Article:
Under "democratic centralism" opinions of low levels of the Party are, in theory, solicited before the Central Committee makes policy. After the Party leaders have defined party "lines" (or policies), all communists are obliged to defend the line as their own, both within and outside the party. In practice, a subcommittee of the Central Committee, known at different times as the the Politburo and as the Presidium, makes nearly all party policy with little regard for lower level party members' opinions, let alone public opinion. In particular, both the onset and the end of the N.E.P. were decisions undertaken by the Politburo in the absence of even formal debate on the subject within the Party.
A major purge of CPSU membership rolls, from 115,000 in 1918 to 75,000 in 1923, was accomplished. While the hated Cheka (i.e., secret police) were disbanded, in 1922 a new unit, the OGPU secret police, were formed. "Show trials" of the S.R. party leaders were used to educate the people about the importance of following the CPSU. (Most Mensheviks still living, however, were allowed to emigrate abroad). Many former S.R. officials were executed.
It is not entirely clear whether the Party's economic agenda under Lenin would have continued in this relatively more pragmatic direction, or whether the economic, artistic and political tolerance some experienced during the NEP was simply a respite to buy time and to identify enemies of the revolution. What is clear is that the central defining characteristics of Bolshevism (i.e., one party rule, secret police terror) not only survived but grew stronger during the N.E.P. Lenin died in 1924, setting the stage for the full communization of Russian society under his successor, Josef Stalin. About this transition the able historian and political genius Winston Churchill stated: "Lenin: the Russian people['s] worst misfortune was his birth; their next worst: his death" (Churchill: 356).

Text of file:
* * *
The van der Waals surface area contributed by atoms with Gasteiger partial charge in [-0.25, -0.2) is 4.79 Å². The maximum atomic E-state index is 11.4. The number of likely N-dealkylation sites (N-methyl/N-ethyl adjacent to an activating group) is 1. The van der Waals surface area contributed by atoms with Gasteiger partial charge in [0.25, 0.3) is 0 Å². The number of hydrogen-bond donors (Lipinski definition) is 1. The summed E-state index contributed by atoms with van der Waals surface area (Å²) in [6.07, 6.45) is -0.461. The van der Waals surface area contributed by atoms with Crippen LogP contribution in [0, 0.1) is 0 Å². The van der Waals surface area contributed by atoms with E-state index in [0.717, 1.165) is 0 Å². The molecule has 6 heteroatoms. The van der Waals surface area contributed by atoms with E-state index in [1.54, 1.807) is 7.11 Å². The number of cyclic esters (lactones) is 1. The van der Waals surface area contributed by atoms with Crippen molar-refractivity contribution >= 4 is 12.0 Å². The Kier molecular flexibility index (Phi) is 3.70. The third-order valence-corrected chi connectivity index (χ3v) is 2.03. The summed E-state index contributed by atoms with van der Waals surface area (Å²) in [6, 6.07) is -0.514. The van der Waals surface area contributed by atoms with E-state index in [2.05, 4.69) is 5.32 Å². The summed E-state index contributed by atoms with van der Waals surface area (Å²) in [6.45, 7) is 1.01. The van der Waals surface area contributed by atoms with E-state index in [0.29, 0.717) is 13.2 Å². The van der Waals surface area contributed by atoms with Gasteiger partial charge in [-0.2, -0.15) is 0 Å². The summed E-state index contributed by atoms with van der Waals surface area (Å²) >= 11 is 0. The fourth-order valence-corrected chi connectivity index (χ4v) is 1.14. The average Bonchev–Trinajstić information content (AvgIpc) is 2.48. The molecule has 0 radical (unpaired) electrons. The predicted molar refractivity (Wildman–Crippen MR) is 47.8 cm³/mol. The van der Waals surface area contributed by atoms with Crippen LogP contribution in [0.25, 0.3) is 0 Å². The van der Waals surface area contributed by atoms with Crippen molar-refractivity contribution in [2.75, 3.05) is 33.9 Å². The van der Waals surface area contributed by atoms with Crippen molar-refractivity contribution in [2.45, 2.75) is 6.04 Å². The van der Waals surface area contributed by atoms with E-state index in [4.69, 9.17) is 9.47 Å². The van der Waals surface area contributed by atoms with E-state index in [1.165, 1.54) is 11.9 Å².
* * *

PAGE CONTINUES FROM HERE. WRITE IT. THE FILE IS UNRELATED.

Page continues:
Hannah Arendt, The Origins of Totalitarianism (NY: Harcourt Brace, 1951).
Winston Churchill edited by Richard Langworth, Churchill by himself (New York: Public Affairs Books, 2008).
Stephane Courtois, et.al., The Black Book of Communism: Crimes, Terror, Repression (Cambridge MA: Harvard U.P., 1999): 33-268.
Daniel Diller, ed., Russia and the Independent States (Washington D.C.: Congressional Quarterly Inc., 1993)
The Terrorism Reader, ed. Walter Laqueur (NY: Meridian, 1977)
Louis Fischer, The Life of Lenin (NY: Harper, 1964).
George Kennan, Russia Leaves the War (1956); The Decision to Intervene (1958); Russia and the West Under Lenin and Stalin (1960): pp 9-170; and Soviet Foreign Policy, 1917-1941 (1960): 10-37.
Alexandr Solzhenitsyn, The Gulag Archipelago (NY: Harper and Row, 1973)
Soviet Archives online at the Library of Congress (As of November 2009):
re: the anti-kulak order of 1918, V.I. Lenin, "Lenin Memo of November 18, 1918 to To Comrades Kuraev, Bosh, Minkin and other Penza communists" go here.
Michael Stohl and George Lopez, The State As Terrorist (Westport CT: Greenwood Press, 1984).
Robert C. Tucker, The Lenin Anthology (NY: Norton, 1975).
Robert Wesson, Lenin's Legacy (Stanford CA: Hoover Institution, 1978).
Eric Wolf, Peasant Wars of the 20th Century (NY: Harper, 1969).
Bertram Wolfe, Three Who Made a Revolution (NY: Delta, 1948, 1964).
Avrahm Yarmolinsky, Road to Revolution: A Century of Russian Radicalism (NY: Collier Books, 1962).